Hartford Youth Wrestling Program Raises Self Esteem
By MIKAELA PORTER
June 14, 2012
Julia Paigo has always been an avid fan of wrestling. Growing up, the twenty-year old encouraged her brother to try the sport after contributing as a manager for Farmington High School.
Now, Paigo is spreading her love of wrestling to students as the assistant director of Beat the Streets, a non-profit after-school wrestling program in Hartford.
Paigo is no stranger to working with kids. She just completed her third year at the University of Saint Joseph, majoring in Human Development and Family Studies and focusing her energy on Child Studies. Last March, Paigo volunteered on a service mission trip to the Philippines—through the Bob Tebow Evangelistic Association, based out of Jacksonville, Fla. For most of the mission trip, Paigo spent time with children, engaging students from kindergarten to senior year of high school in prayer and reflection. She is looking forward to her certification to teach kindergarten through sixth grade as she finishes college.
On Monday, 35 second, third and fourth graders of Achievement First Hartford Academy Elementary School involved in the program showed off their wrestling knowledge to their parents and friends at their final celebration and award ceremony held at the school. Aside from awards going to the top three wrestlers in the program, other awards went to students with perfect and near-perfect attendance. All students involved received certificates of completion, too. The program is funded by private donations and fundraising that the students took part in during the course of the session.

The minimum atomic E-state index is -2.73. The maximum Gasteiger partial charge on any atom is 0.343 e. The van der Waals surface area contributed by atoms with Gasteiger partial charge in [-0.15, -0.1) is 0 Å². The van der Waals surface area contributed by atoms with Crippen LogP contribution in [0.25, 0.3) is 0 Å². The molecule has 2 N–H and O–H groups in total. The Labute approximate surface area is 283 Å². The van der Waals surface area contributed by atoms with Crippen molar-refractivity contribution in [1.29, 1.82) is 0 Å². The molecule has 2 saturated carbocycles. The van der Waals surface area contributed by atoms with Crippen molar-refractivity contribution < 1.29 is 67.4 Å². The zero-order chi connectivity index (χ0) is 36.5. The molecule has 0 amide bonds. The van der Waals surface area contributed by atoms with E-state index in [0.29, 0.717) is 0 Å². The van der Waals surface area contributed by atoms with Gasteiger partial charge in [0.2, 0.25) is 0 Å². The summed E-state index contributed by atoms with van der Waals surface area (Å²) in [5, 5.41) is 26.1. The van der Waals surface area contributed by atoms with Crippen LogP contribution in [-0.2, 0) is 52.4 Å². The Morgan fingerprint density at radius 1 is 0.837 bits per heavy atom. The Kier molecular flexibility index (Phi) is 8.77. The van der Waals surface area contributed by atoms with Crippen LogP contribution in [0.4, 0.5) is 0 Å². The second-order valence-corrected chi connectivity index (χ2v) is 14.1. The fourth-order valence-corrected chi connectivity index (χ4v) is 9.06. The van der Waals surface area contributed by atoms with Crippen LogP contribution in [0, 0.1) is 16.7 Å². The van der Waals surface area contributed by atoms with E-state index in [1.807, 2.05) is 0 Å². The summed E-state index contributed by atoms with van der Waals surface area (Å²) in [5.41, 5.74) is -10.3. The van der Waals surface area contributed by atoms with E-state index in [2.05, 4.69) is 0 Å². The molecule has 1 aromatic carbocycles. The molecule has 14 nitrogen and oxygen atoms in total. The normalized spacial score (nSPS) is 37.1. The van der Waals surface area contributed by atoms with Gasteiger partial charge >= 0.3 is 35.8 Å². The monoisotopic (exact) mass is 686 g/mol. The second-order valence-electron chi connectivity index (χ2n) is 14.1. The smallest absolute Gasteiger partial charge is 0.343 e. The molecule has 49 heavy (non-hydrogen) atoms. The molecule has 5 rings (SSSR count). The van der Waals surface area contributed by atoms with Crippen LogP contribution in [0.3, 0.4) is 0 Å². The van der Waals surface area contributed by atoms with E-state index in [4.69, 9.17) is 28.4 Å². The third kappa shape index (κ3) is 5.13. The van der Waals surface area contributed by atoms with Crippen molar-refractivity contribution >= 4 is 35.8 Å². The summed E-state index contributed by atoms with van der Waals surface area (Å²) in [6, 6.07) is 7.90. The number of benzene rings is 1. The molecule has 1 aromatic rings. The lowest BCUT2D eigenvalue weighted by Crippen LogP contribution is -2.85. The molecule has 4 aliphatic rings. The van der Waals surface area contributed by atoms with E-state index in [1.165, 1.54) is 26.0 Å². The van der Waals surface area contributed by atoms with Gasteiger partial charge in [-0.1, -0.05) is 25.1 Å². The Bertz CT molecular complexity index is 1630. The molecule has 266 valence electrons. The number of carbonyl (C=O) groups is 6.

Students met on Monday and Friday afternoons. Mondays were broken up into three parts, an hour and a half to get some homework done, get changed for practice and have a Subway dinner. Then, students would practice wrestling for an hour. On Fridays, students would come back later in the evening and practice for an hour and a half.
When it comes to after-school programs, wrestling is oftentimes not the first sport that comes to mind—students usually take part in sports like basketball or football—especially in the Connecticut area. Volunteer, Marc Madnick, a long-time fan and nine-year coach of wrestling, supports the program, saying that wrestling is "a mechanism for discipline, passion and ambition." This three-month session was the first that Madnick took part in. The program is also offered for three months in the fall.
Parents are seeing results of the program. According to Paigo, parents would often come up to her after practice and tell her the change they saw in their sons or daughters, noting increased self-esteem—something that Paigo had not expected to hear. Among the 35 students, two girls are involved in the program.
Paigo also said she believes that wrestling is a good fit as an after-school program as well. Wrestling is a more inclusive sport compared to others, allowing children of all sizes to participate. There is a weight class for everyone. Paigo pointed out that for sports like basketball and football, if you aren't very tall or big and strong, you are at the disadvantage, excluding kids from joining and playing. When it comes to wrestling, "very lean kids can be state champs," said Paigo.
The program has six or seven volunteers, depending on the day. Most agreed that many of the children expected to be body-slamming each other to the ground—similar to the wrestling they see on television. Keeping them focused and teaching the kids what real wrestling consists of seemed to be the biggest problems for volunteers.
Apart from jittery kids excited to wrestle, some of the other problems the program faces is of course, funding. This year-old program has faced issues when it came to finding mats for the kids to wrestle on, as well as money for wrestling shoes. With the help of private donations, fundraising and volunteers from the community, the program will see another few sessions. Due to the issues with finding mats, the program started a little later than expected last fall, but they are on target to begin the three-month program on time this fall.
Anyone interested in signing up, volunteering or making a donation, log on to http://www.beatthestreets.org.
Reprinted with permission of the Hartford Courant.
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